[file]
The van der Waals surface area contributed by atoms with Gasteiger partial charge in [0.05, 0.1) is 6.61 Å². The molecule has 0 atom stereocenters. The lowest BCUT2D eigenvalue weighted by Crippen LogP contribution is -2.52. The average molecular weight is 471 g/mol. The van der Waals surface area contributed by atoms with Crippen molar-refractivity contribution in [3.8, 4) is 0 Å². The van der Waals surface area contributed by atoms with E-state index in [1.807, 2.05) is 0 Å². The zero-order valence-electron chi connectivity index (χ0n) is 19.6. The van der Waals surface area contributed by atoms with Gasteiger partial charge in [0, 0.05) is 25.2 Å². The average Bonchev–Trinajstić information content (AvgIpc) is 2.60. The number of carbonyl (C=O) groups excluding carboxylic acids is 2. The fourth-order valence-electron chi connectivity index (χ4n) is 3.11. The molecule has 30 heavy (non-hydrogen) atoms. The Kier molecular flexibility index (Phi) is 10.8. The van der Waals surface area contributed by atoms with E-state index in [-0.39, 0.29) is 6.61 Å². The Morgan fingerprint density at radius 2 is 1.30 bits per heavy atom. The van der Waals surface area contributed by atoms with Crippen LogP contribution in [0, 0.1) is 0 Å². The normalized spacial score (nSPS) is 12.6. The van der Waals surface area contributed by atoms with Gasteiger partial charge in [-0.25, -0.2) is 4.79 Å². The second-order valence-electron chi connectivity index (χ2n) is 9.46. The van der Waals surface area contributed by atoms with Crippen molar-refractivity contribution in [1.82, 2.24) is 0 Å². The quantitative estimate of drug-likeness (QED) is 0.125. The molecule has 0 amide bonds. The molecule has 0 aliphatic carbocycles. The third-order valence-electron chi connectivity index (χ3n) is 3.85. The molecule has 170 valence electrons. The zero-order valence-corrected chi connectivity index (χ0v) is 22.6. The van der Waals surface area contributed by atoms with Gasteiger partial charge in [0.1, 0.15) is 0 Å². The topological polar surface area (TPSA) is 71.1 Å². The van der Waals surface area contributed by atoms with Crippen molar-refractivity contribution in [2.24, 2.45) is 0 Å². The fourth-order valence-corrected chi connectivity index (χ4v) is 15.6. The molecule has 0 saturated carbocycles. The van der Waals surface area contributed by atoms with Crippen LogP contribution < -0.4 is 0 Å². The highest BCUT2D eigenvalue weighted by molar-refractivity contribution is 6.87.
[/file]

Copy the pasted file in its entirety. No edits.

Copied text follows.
The van der Waals surface area contributed by atoms with Gasteiger partial charge in [0.05, 0.1) is 6.61 Å². The molecule has 0 atom stereocenters. The lowest BCUT2D eigenvalue weighted by Crippen LogP contribution is -2.52. The average molecular weight is 471 g/mol. The van der Waals surface area contributed by atoms with Crippen molar-refractivity contribution in [3.8, 4) is 0 Å². The van der Waals surface area contributed by atoms with E-state index in [1.807, 2.05) is 0 Å². The zero-order valence-electron chi connectivity index (χ0n) is 19.6. The van der Waals surface area contributed by atoms with Gasteiger partial charge in [0, 0.05) is 25.2 Å². The average Bonchev–Trinajstić information content (AvgIpc) is 2.60. The number of carbonyl (C=O) groups excluding carboxylic acids is 2. The fourth-order valence-electron chi connectivity index (χ4n) is 3.11. The molecule has 30 heavy (non-hydrogen) atoms. The Kier molecular flexibility index (Phi) is 10.8. The van der Waals surface area contributed by atoms with E-state index in [-0.39, 0.29) is 6.61 Å². The Morgan fingerprint density at radius 2 is 1.30 bits per heavy atom. The van der Waals surface area contributed by atoms with Crippen LogP contribution in [0, 0.1) is 0 Å². The normalized spacial score (nSPS) is 12.6. The van der Waals surface area contributed by atoms with Gasteiger partial charge in [-0.25, -0.2) is 4.79 Å². The second-order valence-electron chi connectivity index (χ2n) is 9.46. The van der Waals surface area contributed by atoms with Crippen molar-refractivity contribution in [1.82, 2.24) is 0 Å². The quantitative estimate of drug-likeness (QED) is 0.125. The molecule has 0 amide bonds. The molecule has 0 aliphatic carbocycles. The third-order valence-electron chi connectivity index (χ3n) is 3.85. The molecule has 170 valence electrons. The zero-order valence-corrected chi connectivity index (χ0v) is 22.6. The van der Waals surface area contributed by atoms with Gasteiger partial charge in [0.1, 0.15) is 0 Å². The topological polar surface area (TPSA) is 71.1 Å². The van der Waals surface area contributed by atoms with Crippen molar-refractivity contribution in [2.24, 2.45) is 0 Å². The fourth-order valence-corrected chi connectivity index (χ4v) is 15.6. The molecule has 0 saturated carbocycles. The van der Waals surface area contributed by atoms with Crippen LogP contribution < -0.4 is 0 Å². The highest BCUT2D eigenvalue weighted by molar-refractivity contribution is 6.87.